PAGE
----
Nautilus

Have you ever wondered what lurks in the depths of the ocean? This may not be every persons dream, but some of us have been gifted with the opportunity to sight some of the most strange and obscure looking creatures that live in the waters around us.

The Nautilus is a somewhat bizarre looking creature that dwells deep in our oceans. Having changed relatively little over millions of years, they are often considered ‘living fossils.’ Who knows? They may just have the answers to our questions of the past!

 

Illustration by Pooja Gupta

These creatures are found in the Indo-Pacific region and usually inhabit deep slopes of coral reefs several hundred meters below. In Southern hemisphere habitats of New Caledonia, the Loyalty Islands, and Vanuatu, they frequent the shallows because of cooler water temperatures as compared to the equatorial ones.

Varying between 16-20 cm. in diameter, the Nautilus’ bony body structure takes form in a shell. This shell is strong and pressure resistant, presently thought to implode only at depths of 800m and beyond. On the inside it is divided into chambers, often referred to in art and literature as a fine example of a natural spiral. The shell is darker and marked with irregular stripes on the outside that helps it blend into the dark waters and remain hidden from its enemies. The Nautilus can fully withdraw into the shell and two specially folded tentacles close the opening by forming a leathery hood. The inner layer of the shell is a luminous color that changes hues with a change in angle, and a jewelry product known as Osmena pearl is obtained from this part.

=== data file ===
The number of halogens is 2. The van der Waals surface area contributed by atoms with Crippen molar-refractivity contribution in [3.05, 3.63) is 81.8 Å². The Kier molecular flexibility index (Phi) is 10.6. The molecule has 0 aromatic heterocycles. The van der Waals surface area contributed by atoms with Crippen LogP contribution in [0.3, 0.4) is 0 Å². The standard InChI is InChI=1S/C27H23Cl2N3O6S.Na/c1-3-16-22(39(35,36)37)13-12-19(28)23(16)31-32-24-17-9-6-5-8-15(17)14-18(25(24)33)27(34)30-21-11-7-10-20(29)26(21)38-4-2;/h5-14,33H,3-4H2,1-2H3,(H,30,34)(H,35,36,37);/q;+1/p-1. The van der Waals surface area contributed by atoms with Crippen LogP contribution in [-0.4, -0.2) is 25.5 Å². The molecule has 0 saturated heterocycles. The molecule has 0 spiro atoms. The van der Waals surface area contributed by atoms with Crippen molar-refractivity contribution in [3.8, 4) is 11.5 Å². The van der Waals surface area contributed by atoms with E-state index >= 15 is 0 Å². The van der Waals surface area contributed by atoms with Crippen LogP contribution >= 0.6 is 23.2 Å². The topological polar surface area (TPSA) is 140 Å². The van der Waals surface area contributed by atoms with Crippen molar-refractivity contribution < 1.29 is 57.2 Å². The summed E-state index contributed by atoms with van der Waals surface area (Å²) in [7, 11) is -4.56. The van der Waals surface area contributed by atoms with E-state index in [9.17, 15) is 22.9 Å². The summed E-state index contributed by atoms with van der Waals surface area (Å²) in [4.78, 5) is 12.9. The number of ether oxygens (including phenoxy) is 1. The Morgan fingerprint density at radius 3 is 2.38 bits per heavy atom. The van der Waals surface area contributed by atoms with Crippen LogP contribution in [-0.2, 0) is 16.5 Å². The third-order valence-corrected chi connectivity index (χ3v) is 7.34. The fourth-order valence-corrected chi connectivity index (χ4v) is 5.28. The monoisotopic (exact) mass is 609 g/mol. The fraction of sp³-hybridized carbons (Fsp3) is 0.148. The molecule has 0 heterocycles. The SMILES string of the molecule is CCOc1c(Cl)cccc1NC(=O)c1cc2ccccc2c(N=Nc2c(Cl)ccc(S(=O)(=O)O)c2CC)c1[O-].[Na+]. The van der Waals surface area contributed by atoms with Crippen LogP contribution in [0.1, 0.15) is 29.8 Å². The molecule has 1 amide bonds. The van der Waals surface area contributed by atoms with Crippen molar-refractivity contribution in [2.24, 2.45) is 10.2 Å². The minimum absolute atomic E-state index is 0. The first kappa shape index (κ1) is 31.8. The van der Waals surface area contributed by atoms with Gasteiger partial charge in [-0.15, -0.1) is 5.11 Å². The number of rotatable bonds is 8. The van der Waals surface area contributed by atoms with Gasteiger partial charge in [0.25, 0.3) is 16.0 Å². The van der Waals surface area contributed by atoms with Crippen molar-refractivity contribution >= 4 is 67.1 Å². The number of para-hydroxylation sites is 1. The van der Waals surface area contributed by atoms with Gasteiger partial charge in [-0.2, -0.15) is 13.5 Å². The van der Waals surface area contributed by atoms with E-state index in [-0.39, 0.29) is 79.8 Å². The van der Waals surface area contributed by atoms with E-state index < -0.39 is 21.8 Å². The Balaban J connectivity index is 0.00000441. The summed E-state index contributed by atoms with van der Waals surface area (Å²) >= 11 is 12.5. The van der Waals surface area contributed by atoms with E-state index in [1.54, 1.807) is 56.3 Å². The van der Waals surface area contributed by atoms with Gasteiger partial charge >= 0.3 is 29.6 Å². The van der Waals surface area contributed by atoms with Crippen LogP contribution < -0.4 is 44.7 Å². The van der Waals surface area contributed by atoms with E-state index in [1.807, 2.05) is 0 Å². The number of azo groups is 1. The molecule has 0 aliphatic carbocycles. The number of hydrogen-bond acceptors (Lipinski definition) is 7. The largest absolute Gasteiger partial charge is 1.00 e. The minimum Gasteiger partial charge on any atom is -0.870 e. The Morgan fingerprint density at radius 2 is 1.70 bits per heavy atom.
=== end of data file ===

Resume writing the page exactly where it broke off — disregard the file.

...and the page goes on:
Interesting!!

The Nautilus can have up to ninety tentacles with a ridged surface that allows a powerful grip over their prey.  As scavengers and opportunistic predators, they feed on lobsters, hermit crabs and decaying flesh. In a tug-of-war, these tentacles sometimes rip away with the prey firmly stuck to them! The mouth has a parrot-like beak made of interlocking jaws capable of ripping food from the rocks to which it is attached.

So, if you want to spot these oddly fascinating creatures and see them up-close, you know where to go!

 

Edited by Dominic D’Cruz